Divine Cape Town from Silvermine by Cathleen Hughes
Lighting is arguably the most important element in photography. The word photography is derived from Greek roots: “photos” meaning “light” and “graphe” meaning “drawing.” Without light, a pitch black room is simply that. Black.
There are many elements to discuss when it comes to lighting and photography. Lighting can alter the way the exact object and scenery looks. That is why natural light plays such a key role when searching for the perfect picture.
Read on for our “enlightening” tips, and the next time you grab your iPhone, take into account how natural light will impact on your photo. Maybe the shot would look better at a particular time of day, or if the weather conditions were slightly different? Just remember that every element could change the perspective and mood of your picture.
The golden hour
Have you ever heard of the Golden or Magic Hour? It’s basically like happy hour for photographers. The Golden hour, depending on the season, is roughly the first hour of light after sunrise, and the last hour of light before sunset. During these times the sun is low in the sky, producing a flattering, soft, diffused light which makes for perfect photo ops.
Shooting indoors may give you limited lighting, but this type of light could result in the perfect photo opportunity. Using a window as a source of light can alter the mood of your photo. A large, bright window will be helpful to create a softer image, whereas a small window can create a more dramatic, directional look.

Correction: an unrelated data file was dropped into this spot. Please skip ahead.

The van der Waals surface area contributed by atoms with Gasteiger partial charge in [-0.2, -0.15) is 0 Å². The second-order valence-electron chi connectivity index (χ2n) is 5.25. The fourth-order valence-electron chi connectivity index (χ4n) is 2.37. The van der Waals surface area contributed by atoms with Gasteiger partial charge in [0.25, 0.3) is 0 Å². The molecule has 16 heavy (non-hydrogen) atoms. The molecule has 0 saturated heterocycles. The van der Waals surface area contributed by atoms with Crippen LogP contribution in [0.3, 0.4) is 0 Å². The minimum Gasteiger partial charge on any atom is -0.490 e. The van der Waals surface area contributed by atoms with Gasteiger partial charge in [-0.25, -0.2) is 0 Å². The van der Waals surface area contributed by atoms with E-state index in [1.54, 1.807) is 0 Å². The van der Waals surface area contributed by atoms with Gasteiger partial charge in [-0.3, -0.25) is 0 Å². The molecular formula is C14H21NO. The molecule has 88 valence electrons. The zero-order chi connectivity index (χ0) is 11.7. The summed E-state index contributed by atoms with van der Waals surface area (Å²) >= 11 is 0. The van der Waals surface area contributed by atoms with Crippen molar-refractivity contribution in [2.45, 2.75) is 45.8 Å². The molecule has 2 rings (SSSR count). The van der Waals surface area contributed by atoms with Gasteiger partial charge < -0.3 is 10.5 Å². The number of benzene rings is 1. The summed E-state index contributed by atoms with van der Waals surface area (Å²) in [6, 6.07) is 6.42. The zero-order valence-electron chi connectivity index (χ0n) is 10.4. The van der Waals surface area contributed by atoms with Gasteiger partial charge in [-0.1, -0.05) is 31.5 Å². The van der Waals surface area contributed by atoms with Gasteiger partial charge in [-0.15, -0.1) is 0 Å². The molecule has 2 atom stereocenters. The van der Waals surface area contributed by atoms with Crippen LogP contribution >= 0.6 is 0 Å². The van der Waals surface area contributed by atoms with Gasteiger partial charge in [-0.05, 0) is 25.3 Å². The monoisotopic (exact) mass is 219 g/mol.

While not many people are fans of overcast days, photographers can’t wait to get out of bed to take advantage of the “softened” light and lack of harsh shadows. A fully overcast day gives you more options for placing your subject as the light is spread more evenly.
Shadowing is another way to enhance the mood of your photos. Heavy shadowing techniques in photos can make for a rather dark, heavy mood and limiting the colours in your picture can make this mood even darker. While the opposite can be said when using light shadowing effects. Light shadows tend to make the mood happier and provide a sense of “realism” by making the photo appear to be three dimensional.
BACK LIGHTING, FRONT LIGHTING AND WHEN TO USE YOUR FLASH
Positioning where your light is coming from is just another way in which you can change the perspective, literally and figuratively, of your image.
Back lighting is a more creative way to take advantage of sunlight. It creates an impactful type of aura around your subject. To make the most of backlighting, ensure that the sun is rather low in the sky so it appears directly behind your subject.
Front lighting has a big advantage. It evenly illuminates your subject. However, it tends to flatten it too. When using frontal light, the drama you want in your pictures will fall away, and the depth of your photo will be lost. Front lighting is great if you are taking a family or team photo, but it gets tricky when taking photos for iPhoneography.
When to use your flash
You can use flash when the subject you are taking a picture of is in a shadow. Using flash is also great for when you are close enough to the subject. Fill Flash can brighten up shadowed areas and improve the image without overexposing any other areas.
DO’S AND DON’TS
Do always have your iPhone charged and on hand
Do look for soft lighting when taking portraits.
Don’t settle for one shot. Get closer, find different angles and play with the lighting.
Do Use reflectors on light sources to help determine the direction and strength with which light enters your frame.
Don’t forget to break the rules.